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Mexico Tenochtitlan

In Search Of Eldorado

Tenochtitlan

The beauty of Tenochtitlan, a Mexican lakeside city and masterpiece of Aztec culture, had stunned the conquistadors who, in front of this imposing ensemble, were so blown away that they thought they had arrived in the mythical Eldorado. To get an idea of the images that then arose in their minds, it suffices to reread a few lines from the The True History of The Conquest of New Spain by Bernal Diaz del Castillo which leaves us this vague description of Tenochtitlan: “Seeing so much of towns and villages on the water, and others on dry land, we were taken in admiration, and we imagined that it was a charm (...), because of the tall towers, temples and pyramids protruding from the water, and a soldier wonders if it was not a dream.”

Tenochtitlan was the holy city in which stood the large double pyramid dedicated to Tlaloc, the god of rain, and Huitzilopochtli, the god of sun and war. All around were crowded the residences of the clergy, depository of the wishes of the gods. Near the Great Pyramid of Tenochtitlan (Templo Mayor) stood the temple dedicated to Ehecatl, the god of the wind, while not far from there was the tzompantli, place where the skulls of the victims of sacrifices were placed. Not far from the west entrance was the tennis court, which some consider to be the ancestor of football and which, for the Aztecs, had an important ritual role.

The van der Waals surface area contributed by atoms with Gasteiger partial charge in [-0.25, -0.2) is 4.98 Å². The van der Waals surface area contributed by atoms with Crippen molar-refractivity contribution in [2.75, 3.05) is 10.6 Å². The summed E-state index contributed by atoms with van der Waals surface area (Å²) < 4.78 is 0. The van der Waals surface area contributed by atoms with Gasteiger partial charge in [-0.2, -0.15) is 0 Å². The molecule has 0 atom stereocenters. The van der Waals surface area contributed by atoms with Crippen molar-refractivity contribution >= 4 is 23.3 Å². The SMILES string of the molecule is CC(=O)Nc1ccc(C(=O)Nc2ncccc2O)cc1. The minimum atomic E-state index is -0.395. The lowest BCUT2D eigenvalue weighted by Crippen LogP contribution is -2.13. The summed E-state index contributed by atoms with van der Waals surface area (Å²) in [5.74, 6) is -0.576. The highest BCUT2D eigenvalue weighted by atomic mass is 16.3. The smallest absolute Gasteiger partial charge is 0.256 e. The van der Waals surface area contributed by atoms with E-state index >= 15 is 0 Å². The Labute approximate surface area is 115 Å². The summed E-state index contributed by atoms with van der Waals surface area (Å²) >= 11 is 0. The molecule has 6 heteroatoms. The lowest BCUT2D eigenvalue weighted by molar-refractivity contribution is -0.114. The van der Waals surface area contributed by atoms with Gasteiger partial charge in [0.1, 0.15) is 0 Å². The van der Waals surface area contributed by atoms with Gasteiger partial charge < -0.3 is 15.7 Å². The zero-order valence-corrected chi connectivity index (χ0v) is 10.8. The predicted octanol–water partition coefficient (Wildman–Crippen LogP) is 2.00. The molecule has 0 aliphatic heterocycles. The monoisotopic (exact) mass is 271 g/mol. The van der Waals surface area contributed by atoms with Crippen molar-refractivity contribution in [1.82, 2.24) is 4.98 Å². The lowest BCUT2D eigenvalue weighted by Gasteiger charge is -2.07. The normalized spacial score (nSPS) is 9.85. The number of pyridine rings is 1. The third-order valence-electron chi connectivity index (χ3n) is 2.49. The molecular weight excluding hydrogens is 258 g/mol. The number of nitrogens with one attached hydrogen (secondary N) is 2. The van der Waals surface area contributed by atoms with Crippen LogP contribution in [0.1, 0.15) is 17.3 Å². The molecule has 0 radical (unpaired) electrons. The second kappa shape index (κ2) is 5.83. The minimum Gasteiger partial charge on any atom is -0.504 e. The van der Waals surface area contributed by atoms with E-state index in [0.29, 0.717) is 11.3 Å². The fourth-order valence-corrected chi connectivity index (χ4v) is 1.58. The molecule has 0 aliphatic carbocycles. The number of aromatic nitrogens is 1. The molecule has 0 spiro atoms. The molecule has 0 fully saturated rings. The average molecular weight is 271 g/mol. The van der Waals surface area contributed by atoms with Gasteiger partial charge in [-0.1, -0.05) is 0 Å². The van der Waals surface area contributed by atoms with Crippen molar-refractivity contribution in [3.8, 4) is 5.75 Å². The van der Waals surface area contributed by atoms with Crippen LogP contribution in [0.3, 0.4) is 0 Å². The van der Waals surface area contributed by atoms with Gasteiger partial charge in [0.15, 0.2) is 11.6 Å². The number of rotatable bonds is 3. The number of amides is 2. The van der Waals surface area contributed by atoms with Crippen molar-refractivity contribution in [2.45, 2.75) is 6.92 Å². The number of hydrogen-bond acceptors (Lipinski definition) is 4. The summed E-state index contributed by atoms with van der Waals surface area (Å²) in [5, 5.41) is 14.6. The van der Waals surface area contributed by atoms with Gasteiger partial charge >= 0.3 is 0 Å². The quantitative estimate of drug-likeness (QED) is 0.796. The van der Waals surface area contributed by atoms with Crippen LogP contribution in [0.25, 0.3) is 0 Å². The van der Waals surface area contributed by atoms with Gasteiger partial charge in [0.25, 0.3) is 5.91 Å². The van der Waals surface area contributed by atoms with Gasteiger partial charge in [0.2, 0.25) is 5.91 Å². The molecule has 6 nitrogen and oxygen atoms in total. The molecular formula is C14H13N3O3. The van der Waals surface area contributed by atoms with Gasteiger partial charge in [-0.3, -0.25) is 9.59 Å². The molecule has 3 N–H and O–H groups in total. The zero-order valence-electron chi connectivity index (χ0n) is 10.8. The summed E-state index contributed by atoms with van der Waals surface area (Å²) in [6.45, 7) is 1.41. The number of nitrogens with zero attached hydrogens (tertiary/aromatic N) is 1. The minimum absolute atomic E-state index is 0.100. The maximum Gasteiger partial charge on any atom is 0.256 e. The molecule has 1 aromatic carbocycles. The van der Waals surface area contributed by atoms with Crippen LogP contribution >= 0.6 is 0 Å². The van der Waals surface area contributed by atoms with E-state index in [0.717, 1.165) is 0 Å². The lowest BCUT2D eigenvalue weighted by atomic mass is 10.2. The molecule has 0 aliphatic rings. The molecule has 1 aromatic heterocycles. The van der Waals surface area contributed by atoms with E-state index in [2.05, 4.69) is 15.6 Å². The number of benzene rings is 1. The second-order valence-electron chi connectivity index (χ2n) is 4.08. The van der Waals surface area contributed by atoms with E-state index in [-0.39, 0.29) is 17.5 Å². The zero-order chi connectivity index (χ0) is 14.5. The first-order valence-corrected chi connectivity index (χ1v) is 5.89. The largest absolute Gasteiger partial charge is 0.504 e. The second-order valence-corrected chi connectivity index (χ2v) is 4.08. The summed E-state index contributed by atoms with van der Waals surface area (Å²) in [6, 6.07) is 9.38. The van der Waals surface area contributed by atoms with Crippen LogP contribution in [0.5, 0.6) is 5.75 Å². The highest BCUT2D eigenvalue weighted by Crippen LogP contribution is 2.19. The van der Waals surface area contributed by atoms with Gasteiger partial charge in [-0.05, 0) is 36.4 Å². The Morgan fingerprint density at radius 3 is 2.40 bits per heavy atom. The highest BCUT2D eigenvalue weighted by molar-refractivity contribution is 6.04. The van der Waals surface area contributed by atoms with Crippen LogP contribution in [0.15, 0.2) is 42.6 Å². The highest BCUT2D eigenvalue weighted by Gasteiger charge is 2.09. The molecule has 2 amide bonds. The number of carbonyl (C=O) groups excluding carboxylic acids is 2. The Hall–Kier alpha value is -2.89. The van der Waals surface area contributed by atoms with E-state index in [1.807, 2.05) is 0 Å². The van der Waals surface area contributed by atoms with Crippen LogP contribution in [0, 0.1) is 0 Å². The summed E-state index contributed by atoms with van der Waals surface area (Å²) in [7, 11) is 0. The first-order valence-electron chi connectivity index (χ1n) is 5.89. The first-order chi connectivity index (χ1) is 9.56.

Tenochtitlan was a perfect and advanced city, just like the great Aztec kingdom which was crushed by a handful of conquistadors. The latter had, in principle, no chance of defeating this perfectly organized indigenous society, so harmoniously balanced thanks to a social structure strongly dominated by religion. However, it was certainly this strict adherence to the dogmas of their religion that gave the advantage to the armed men arrived from the sea, so different that they seemed to come from other worlds.

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Quetzalcoatl and the end of the Aztecs

Quetzalcoatl

On November 8, 1519, Hernan Cortes, after having left the coasts of the Yucatan six months earlier, reached the Aztec capital of Tenochtitlan, of which he later told the following story: “It is built on a salt lagoon and is distant from all two places on the shore. It can be accessed from four points by well-constructed roads the width of two spears. It is as big as Seville or Cordoba. The largest square is twice as large as that of Salamanca, is entirely surrounded by arcades where, every day, between buyers and sellers, more than sixty thousand people circulate. The stone parts and the wood parts are worked to perfection, and I don't think there are better parts in any other city in the world. ”